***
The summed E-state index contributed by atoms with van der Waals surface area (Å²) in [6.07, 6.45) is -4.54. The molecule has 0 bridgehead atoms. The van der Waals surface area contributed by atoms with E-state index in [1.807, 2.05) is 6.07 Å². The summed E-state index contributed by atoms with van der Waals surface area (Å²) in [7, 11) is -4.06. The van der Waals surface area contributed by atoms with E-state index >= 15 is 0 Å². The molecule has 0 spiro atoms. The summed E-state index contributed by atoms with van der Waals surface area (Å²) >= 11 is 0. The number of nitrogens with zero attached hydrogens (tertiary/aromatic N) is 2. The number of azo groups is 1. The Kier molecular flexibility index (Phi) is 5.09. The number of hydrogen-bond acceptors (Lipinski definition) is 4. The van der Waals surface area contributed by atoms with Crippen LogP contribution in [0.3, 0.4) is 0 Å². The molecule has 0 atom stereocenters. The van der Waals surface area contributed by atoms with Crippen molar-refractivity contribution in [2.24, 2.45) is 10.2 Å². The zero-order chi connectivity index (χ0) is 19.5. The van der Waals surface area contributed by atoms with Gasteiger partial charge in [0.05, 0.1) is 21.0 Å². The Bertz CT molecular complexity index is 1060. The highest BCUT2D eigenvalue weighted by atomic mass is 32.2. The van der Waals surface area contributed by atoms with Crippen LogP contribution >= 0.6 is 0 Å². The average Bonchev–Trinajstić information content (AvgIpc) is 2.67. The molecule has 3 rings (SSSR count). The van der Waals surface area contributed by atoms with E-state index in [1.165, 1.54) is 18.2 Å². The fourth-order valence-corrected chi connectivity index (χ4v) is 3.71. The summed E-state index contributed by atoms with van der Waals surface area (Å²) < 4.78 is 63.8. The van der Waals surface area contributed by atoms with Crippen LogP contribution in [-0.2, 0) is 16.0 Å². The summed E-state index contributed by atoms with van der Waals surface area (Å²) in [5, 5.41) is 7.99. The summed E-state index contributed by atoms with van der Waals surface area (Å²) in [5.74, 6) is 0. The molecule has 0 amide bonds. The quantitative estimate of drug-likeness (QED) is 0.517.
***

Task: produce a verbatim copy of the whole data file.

The summed E-state index contributed by atoms with van der Waals surface area (Å²) in [6.07, 6.45) is -4.54. The molecule has 0 bridgehead atoms. The van der Waals surface area contributed by atoms with E-state index in [1.807, 2.05) is 6.07 Å². The summed E-state index contributed by atoms with van der Waals surface area (Å²) in [7, 11) is -4.06. The van der Waals surface area contributed by atoms with E-state index >= 15 is 0 Å². The molecule has 0 spiro atoms. The summed E-state index contributed by atoms with van der Waals surface area (Å²) >= 11 is 0. The number of nitrogens with zero attached hydrogens (tertiary/aromatic N) is 2. The number of azo groups is 1. The Kier molecular flexibility index (Phi) is 5.09. The number of hydrogen-bond acceptors (Lipinski definition) is 4. The van der Waals surface area contributed by atoms with Crippen LogP contribution in [0.3, 0.4) is 0 Å². The molecule has 0 atom stereocenters. The van der Waals surface area contributed by atoms with Crippen molar-refractivity contribution in [2.24, 2.45) is 10.2 Å². The zero-order chi connectivity index (χ0) is 19.5. The van der Waals surface area contributed by atoms with Gasteiger partial charge in [0.05, 0.1) is 21.0 Å². The Bertz CT molecular complexity index is 1060. The highest BCUT2D eigenvalue weighted by atomic mass is 32.2. The van der Waals surface area contributed by atoms with Crippen LogP contribution >= 0.6 is 0 Å². The average Bonchev–Trinajstić information content (AvgIpc) is 2.67. The molecule has 3 rings (SSSR count). The van der Waals surface area contributed by atoms with E-state index in [1.165, 1.54) is 18.2 Å². The fourth-order valence-corrected chi connectivity index (χ4v) is 3.71. The summed E-state index contributed by atoms with van der Waals surface area (Å²) < 4.78 is 63.8. The van der Waals surface area contributed by atoms with Crippen LogP contribution in [-0.2, 0) is 16.0 Å². The summed E-state index contributed by atoms with van der Waals surface area (Å²) in [5, 5.41) is 7.99. The summed E-state index contributed by atoms with van der Waals surface area (Å²) in [5.74, 6) is 0. The molecule has 0 amide bonds. The quantitative estimate of drug-likeness (QED) is 0.517.